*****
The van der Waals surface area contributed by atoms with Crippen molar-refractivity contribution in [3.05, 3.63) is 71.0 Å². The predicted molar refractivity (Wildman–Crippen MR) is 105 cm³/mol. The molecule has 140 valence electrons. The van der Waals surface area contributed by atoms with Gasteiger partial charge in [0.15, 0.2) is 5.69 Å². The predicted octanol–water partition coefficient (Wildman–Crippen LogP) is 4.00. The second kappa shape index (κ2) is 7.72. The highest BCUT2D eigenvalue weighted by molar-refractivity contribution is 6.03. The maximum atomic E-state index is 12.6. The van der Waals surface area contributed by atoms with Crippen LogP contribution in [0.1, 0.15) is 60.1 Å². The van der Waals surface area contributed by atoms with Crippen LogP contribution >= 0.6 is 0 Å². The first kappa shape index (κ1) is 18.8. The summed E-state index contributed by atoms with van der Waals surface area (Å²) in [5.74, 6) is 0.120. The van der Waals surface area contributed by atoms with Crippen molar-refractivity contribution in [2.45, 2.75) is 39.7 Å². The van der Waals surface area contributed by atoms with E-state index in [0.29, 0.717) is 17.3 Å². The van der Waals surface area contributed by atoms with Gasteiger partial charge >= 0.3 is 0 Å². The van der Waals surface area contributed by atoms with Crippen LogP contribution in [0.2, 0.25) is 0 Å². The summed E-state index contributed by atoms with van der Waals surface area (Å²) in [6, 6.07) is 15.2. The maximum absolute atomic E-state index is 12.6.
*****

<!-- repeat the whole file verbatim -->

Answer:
The van der Waals surface area contributed by atoms with Crippen molar-refractivity contribution in [3.05, 3.63) is 71.0 Å². The predicted molar refractivity (Wildman–Crippen MR) is 105 cm³/mol. The molecule has 140 valence electrons. The van der Waals surface area contributed by atoms with Gasteiger partial charge in [0.15, 0.2) is 5.69 Å². The predicted octanol–water partition coefficient (Wildman–Crippen LogP) is 4.00. The second kappa shape index (κ2) is 7.72. The highest BCUT2D eigenvalue weighted by molar-refractivity contribution is 6.03. The maximum atomic E-state index is 12.6. The van der Waals surface area contributed by atoms with Crippen LogP contribution in [0.1, 0.15) is 60.1 Å². The van der Waals surface area contributed by atoms with Crippen LogP contribution >= 0.6 is 0 Å². The first kappa shape index (κ1) is 18.8. The summed E-state index contributed by atoms with van der Waals surface area (Å²) in [5.74, 6) is 0.120. The van der Waals surface area contributed by atoms with Crippen molar-refractivity contribution in [2.45, 2.75) is 39.7 Å². The van der Waals surface area contributed by atoms with E-state index in [0.29, 0.717) is 17.3 Å². The van der Waals surface area contributed by atoms with Gasteiger partial charge >= 0.3 is 0 Å². The van der Waals surface area contributed by atoms with Crippen LogP contribution in [0.2, 0.25) is 0 Å². The summed E-state index contributed by atoms with van der Waals surface area (Å²) in [6, 6.07) is 15.2. The maximum absolute atomic E-state index is 12.6.